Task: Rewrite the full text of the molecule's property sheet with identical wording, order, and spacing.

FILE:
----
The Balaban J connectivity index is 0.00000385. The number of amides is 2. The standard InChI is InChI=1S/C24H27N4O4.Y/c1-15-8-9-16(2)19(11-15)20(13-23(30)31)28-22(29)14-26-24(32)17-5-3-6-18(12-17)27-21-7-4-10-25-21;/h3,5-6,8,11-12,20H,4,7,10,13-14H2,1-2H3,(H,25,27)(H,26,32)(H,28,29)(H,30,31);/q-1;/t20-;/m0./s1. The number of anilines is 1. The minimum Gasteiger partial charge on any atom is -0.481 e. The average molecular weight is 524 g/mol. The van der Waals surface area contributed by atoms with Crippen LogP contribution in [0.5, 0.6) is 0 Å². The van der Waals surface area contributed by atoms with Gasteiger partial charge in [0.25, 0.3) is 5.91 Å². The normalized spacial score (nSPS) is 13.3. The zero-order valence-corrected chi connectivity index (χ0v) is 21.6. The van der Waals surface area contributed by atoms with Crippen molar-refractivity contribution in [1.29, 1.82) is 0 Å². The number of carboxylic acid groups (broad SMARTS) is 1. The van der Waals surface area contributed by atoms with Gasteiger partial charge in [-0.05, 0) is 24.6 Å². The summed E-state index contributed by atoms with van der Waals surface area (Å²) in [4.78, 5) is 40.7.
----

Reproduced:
The Balaban J connectivity index is 0.00000385. The number of amides is 2. The standard InChI is InChI=1S/C24H27N4O4.Y/c1-15-8-9-16(2)19(11-15)20(13-23(30)31)28-22(29)14-26-24(32)17-5-3-6-18(12-17)27-21-7-4-10-25-21;/h3,5-6,8,11-12,20H,4,7,10,13-14H2,1-2H3,(H,25,27)(H,26,32)(H,28,29)(H,30,31);/q-1;/t20-;/m0./s1. The number of anilines is 1. The minimum Gasteiger partial charge on any atom is -0.481 e. The average molecular weight is 524 g/mol. The van der Waals surface area contributed by atoms with Crippen LogP contribution in [0.5, 0.6) is 0 Å². The van der Waals surface area contributed by atoms with Gasteiger partial charge in [0.25, 0.3) is 5.91 Å². The normalized spacial score (nSPS) is 13.3. The zero-order valence-corrected chi connectivity index (χ0v) is 21.6. The van der Waals surface area contributed by atoms with Crippen molar-refractivity contribution in [1.29, 1.82) is 0 Å². The number of carboxylic acid groups (broad SMARTS) is 1. The van der Waals surface area contributed by atoms with Gasteiger partial charge in [-0.05, 0) is 24.6 Å². The summed E-state index contributed by atoms with van der Waals surface area (Å²) in [4.78, 5) is 40.7.